How can you learn to be good at underlining or jotting down Useful Language? Many roads lead to Rome.
Here I’ll give you some examples of what to select if we wish to improve in our use of specific grammar items.
Improving our use of Noun Phrases (NPs)
A phrase is a sintagma, words we group together in a box or see as a box when we try to create boxes to identify the elements in a sentence.
I love language learning: three boxes: I (NP consisting of a noun, somebody), love (VP consisting of a verb, indicating the subject is doing/being/feeling something), language learning (NP, replaceable with “it/this/that”, I love it/this/that!).
A NP can consist of a single word, a pronoun or a noun; or several words, organized around the HEAD, the heart of the NP. The noun (the head) can be premodified and postmodified. Before the head we typically have nouns and adjectives, with or without determiners for the noun (a, the, this, those). After the head we typically have prepositional phrases and relative clauses. But we can have more language items, yes! Let’s just start with these more typical ones.
In our previous example, “language learning”, the head is “learning”.
NPs in academic writing (and also in headlines but for reasons of economy) pack a lot of information, and they’re very useful in descriptions (help you visualize what is described) and explanations (they help you follow the process for their accuracy), both literary and scientific.
NPs point to a skilled command in the use of the foreign language, so it’s interesting to learn to identify them and underline them when we read, so we can jot them down in our list of Useful Language, for future uses in writing and speaking assignments.
Building a NP
A chocolate cake (h: cake, premodified by a noun operating like an adjective: chocolate; and a determiner, “A” + something).
A delicious two-layered chocolate cake!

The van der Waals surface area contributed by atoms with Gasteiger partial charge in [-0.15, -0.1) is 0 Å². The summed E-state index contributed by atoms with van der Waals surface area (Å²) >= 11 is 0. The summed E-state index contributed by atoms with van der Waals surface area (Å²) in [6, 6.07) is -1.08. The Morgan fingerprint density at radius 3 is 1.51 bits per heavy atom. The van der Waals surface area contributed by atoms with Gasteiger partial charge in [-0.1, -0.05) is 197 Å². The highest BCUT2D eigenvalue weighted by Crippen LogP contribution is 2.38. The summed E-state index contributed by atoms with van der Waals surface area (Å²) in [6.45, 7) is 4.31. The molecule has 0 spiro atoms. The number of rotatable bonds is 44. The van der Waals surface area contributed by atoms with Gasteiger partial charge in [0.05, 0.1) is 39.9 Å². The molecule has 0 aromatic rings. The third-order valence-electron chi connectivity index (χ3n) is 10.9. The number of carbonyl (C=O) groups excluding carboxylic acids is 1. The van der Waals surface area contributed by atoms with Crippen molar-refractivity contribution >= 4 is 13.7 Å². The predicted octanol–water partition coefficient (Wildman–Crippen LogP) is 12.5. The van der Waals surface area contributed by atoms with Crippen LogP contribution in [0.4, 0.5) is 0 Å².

Here the “a” + something (head) is more complex: we have “chocolate” as the closest to the cake’s heart word! preceded by another modifier, in this case a compoud adjective, two-layered, which is descriptive of something objective, and finally accompanied by another adjective, “delicious”, which is a subjective assessment of the cake. As you can see the structure in this NP is not a list of items we just add randomly, it’s organized hierarchically. We cannot say A chocolate cake delicious two-layered. We can say A chocolate cake with two layers which is delicious! Is this an NP too? What’s the difference?
Start trying to group things in boxes and let’s discuss it later.
The delicious two-layered chocolate cake we had yesterday for dessert in mum’s garden under the apple tree!
The delicious two-layered chocolate cake we had yesterday for dessert in mum’s garden under the apple tree was made by my old nanny.
The piece of chocolate cake sitting at the back of the blue kitchen cupboard has disappeared! (S + V: Something happened)
We found a white sandy beach on the east side of the hut where she lives.
See my notes on UL from Reading, for instance, from The Hearing Trumpet by Leonora Carrington.
Reviewing: noun phrases, order of adjectives as modifiers, determiners, possessive ‘s, prepositional phrases, relative clauses; syntax (boxes)
Useful Language! As you read, start a list of UL that helps you make your language range richer when it comes to using NPs!